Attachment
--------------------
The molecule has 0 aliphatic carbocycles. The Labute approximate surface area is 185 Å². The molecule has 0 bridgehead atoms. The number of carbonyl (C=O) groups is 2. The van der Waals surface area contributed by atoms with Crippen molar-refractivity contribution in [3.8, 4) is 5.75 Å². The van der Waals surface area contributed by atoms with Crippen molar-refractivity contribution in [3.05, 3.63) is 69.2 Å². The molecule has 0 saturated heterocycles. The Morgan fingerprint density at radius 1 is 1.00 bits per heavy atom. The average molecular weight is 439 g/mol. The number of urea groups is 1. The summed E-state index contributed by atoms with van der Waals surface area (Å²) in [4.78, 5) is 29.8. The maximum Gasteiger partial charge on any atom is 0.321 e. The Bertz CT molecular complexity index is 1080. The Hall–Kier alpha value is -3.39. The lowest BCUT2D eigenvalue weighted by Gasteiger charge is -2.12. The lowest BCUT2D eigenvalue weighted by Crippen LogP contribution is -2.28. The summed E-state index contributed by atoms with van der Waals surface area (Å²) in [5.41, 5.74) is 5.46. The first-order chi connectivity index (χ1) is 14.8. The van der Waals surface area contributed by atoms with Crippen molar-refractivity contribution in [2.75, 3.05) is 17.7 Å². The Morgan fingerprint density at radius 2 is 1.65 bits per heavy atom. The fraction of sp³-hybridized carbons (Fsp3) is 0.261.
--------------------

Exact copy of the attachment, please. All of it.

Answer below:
The molecule has 0 aliphatic carbocycles. The Labute approximate surface area is 185 Å². The molecule has 0 bridgehead atoms. The number of carbonyl (C=O) groups is 2. The van der Waals surface area contributed by atoms with Crippen molar-refractivity contribution in [3.8, 4) is 5.75 Å². The van der Waals surface area contributed by atoms with Crippen molar-refractivity contribution in [3.05, 3.63) is 69.2 Å². The molecule has 0 saturated heterocycles. The Morgan fingerprint density at radius 1 is 1.00 bits per heavy atom. The average molecular weight is 439 g/mol. The number of urea groups is 1. The summed E-state index contributed by atoms with van der Waals surface area (Å²) in [4.78, 5) is 29.8. The maximum Gasteiger partial charge on any atom is 0.321 e. The Bertz CT molecular complexity index is 1080. The Hall–Kier alpha value is -3.39. The lowest BCUT2D eigenvalue weighted by Gasteiger charge is -2.12. The lowest BCUT2D eigenvalue weighted by Crippen LogP contribution is -2.28. The summed E-state index contributed by atoms with van der Waals surface area (Å²) in [5.41, 5.74) is 5.46. The first-order chi connectivity index (χ1) is 14.8. The van der Waals surface area contributed by atoms with Crippen molar-refractivity contribution in [2.75, 3.05) is 17.7 Å². The Morgan fingerprint density at radius 2 is 1.65 bits per heavy atom. The fraction of sp³-hybridized carbons (Fsp3) is 0.261.